int sensorPin = A0;
 const int ledPin= 6;
 int sensorValue = 0;


 void setup()
 {
 Serial.begin(9600);
//Turns the pump on high to prime the system 
 analogWrite(ledPin, 255);
 delay(8000);
 
 
 }

 void loop()
 {
  
  sensorValue = analogRead(sensorPin);
  delay(500);
  int val = analogRead(sensorPin);
  Serial.println(val);
  delay(1);
  val = map(val, 0, 1023, 255, 0);
  analogWrite(ledPin, val);
  lcd.clear();
  int pressure = sensorValue;
  pressure = map(sensorValue, 0, 1023, 0, 90);
  int pump = val;
  pump = map(val, 0, 255, 0, 100);
  }

LS_Mustang:
This current set of code works just fine

It might work, but I'd dispute the 'just fine' part.

You are reading the analog pin twice and saving the result in different variables. Pick one to keep and get rid of the other. Also, if you haven't already done it, print out the raw values you're getting from the analog read, confirm that they change sensibly according to the pressure, and tell us what the relationship is between pressure and the analog value.

Okay I think I got the issue with reading two of the same value figured out, The sensor I am using is an AEM electronics 100 psi sensor. There is a graph of the fuel pressure readings compared to voltage readings. The readings that I am getting are spot on with this chart. The sensor seems to read very consistent across the entire scale of pressures.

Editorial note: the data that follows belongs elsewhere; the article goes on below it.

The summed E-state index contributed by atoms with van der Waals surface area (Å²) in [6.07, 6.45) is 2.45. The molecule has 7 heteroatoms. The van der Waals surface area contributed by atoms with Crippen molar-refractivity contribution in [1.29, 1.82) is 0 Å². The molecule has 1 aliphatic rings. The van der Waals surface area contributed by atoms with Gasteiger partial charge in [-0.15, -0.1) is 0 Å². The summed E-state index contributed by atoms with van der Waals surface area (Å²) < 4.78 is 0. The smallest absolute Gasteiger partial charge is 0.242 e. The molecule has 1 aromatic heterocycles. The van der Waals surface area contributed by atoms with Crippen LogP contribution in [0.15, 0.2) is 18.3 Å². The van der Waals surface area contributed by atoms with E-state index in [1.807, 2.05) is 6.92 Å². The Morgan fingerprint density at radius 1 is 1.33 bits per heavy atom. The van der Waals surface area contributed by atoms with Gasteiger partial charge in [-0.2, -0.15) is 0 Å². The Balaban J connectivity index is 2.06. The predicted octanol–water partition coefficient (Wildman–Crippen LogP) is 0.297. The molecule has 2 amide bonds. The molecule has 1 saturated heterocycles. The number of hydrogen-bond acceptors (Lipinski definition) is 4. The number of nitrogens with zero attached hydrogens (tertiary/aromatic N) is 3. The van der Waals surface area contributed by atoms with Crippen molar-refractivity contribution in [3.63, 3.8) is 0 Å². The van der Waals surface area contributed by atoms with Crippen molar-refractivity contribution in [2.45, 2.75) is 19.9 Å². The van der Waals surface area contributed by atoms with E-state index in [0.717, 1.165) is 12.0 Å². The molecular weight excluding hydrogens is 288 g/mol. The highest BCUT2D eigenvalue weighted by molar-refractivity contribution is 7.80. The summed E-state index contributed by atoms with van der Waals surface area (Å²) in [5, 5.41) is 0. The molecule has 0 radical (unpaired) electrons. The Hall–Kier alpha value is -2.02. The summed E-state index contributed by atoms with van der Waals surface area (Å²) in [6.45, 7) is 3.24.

int sensorPin = A0;
 const int ledPin= 6;


 void setup()
 {
 Serial.begin(9600);
//Turns the pump on high to prime the system 
 analogWrite(ledPin, 255);
 delay(8000);
 
 
 }

 void loop()
 {
  
  sensorValue = analogRead(sensorPin);
  delay(500);
  int val = analogRead(sensorPin);
  Serial.println(val);
  delay(1);
  val = map(val, 0, 1023, 255, 0);
  analogWrite(ledPin, val);
  lcd.clear();
  int pressure = sensorValue;
  pressure = map(sensorValue, 0, 1023, 0, 90);
  int pump = val;
  pump = map(val, 0, 255, 0, 100);
  }

That code doesn't look any better than the previous version. What's happening on lines 18 and 20?

Based on the chart you posted, the conversion from the analog reading to PSI should be simple:

// 0.5V corresponds to an analog input value of 102
// 4.5V corresponds to an analog input value of 920
int sensorValue = analogRead(sensorPin);
int sensorPsi = map(sensorValue, 102, 920, 0, 100); // 0.5V=0PSI, 4.5v=100PSI